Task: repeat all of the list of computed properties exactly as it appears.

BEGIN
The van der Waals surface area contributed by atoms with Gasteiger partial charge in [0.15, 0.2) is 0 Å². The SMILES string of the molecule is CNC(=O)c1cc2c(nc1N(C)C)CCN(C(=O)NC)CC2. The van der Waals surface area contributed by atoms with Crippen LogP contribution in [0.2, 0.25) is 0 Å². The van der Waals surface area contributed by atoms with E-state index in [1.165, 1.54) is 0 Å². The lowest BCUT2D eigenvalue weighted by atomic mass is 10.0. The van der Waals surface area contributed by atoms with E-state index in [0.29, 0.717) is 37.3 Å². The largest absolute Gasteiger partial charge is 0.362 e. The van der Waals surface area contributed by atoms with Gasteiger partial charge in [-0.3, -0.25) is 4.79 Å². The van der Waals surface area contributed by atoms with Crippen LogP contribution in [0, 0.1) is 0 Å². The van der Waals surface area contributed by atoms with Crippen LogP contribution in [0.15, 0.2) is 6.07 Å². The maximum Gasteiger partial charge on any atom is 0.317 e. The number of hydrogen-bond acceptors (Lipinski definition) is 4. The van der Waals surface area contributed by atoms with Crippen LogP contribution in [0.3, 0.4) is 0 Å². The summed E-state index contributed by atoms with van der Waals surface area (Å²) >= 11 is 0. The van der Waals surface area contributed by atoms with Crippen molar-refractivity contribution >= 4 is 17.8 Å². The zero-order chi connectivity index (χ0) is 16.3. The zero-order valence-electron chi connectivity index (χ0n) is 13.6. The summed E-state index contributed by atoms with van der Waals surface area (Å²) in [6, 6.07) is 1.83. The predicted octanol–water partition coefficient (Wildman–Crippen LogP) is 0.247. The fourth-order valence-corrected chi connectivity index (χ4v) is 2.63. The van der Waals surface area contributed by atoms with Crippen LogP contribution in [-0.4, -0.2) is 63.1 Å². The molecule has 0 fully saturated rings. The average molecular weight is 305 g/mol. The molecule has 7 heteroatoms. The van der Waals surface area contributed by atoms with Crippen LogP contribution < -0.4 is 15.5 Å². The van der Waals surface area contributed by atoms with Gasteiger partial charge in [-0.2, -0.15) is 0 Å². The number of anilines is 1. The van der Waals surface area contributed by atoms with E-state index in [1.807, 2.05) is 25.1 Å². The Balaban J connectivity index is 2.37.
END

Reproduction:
The van der Waals surface area contributed by atoms with Gasteiger partial charge in [0.15, 0.2) is 0 Å². The SMILES string of the molecule is CNC(=O)c1cc2c(nc1N(C)C)CCN(C(=O)NC)CC2. The van der Waals surface area contributed by atoms with Crippen LogP contribution in [0.2, 0.25) is 0 Å². The van der Waals surface area contributed by atoms with E-state index in [1.165, 1.54) is 0 Å². The lowest BCUT2D eigenvalue weighted by atomic mass is 10.0. The van der Waals surface area contributed by atoms with E-state index in [0.29, 0.717) is 37.3 Å². The largest absolute Gasteiger partial charge is 0.362 e. The van der Waals surface area contributed by atoms with Gasteiger partial charge in [-0.3, -0.25) is 4.79 Å². The van der Waals surface area contributed by atoms with Crippen LogP contribution in [0, 0.1) is 0 Å². The van der Waals surface area contributed by atoms with Crippen LogP contribution in [0.15, 0.2) is 6.07 Å². The maximum Gasteiger partial charge on any atom is 0.317 e. The number of hydrogen-bond acceptors (Lipinski definition) is 4. The van der Waals surface area contributed by atoms with Crippen LogP contribution in [0.3, 0.4) is 0 Å². The summed E-state index contributed by atoms with van der Waals surface area (Å²) >= 11 is 0. The van der Waals surface area contributed by atoms with Crippen molar-refractivity contribution >= 4 is 17.8 Å². The zero-order chi connectivity index (χ0) is 16.3. The zero-order valence-electron chi connectivity index (χ0n) is 13.6. The summed E-state index contributed by atoms with van der Waals surface area (Å²) in [6, 6.07) is 1.83. The predicted octanol–water partition coefficient (Wildman–Crippen LogP) is 0.247. The fourth-order valence-corrected chi connectivity index (χ4v) is 2.63. The van der Waals surface area contributed by atoms with Crippen LogP contribution in [-0.4, -0.2) is 63.1 Å². The molecule has 0 fully saturated rings. The average molecular weight is 305 g/mol. The molecule has 7 heteroatoms. The van der Waals surface area contributed by atoms with Crippen LogP contribution < -0.4 is 15.5 Å². The van der Waals surface area contributed by atoms with Gasteiger partial charge in [-0.2, -0.15) is 0 Å². The number of anilines is 1. The van der Waals surface area contributed by atoms with E-state index in [1.807, 2.05) is 25.1 Å². The Balaban J connectivity index is 2.37.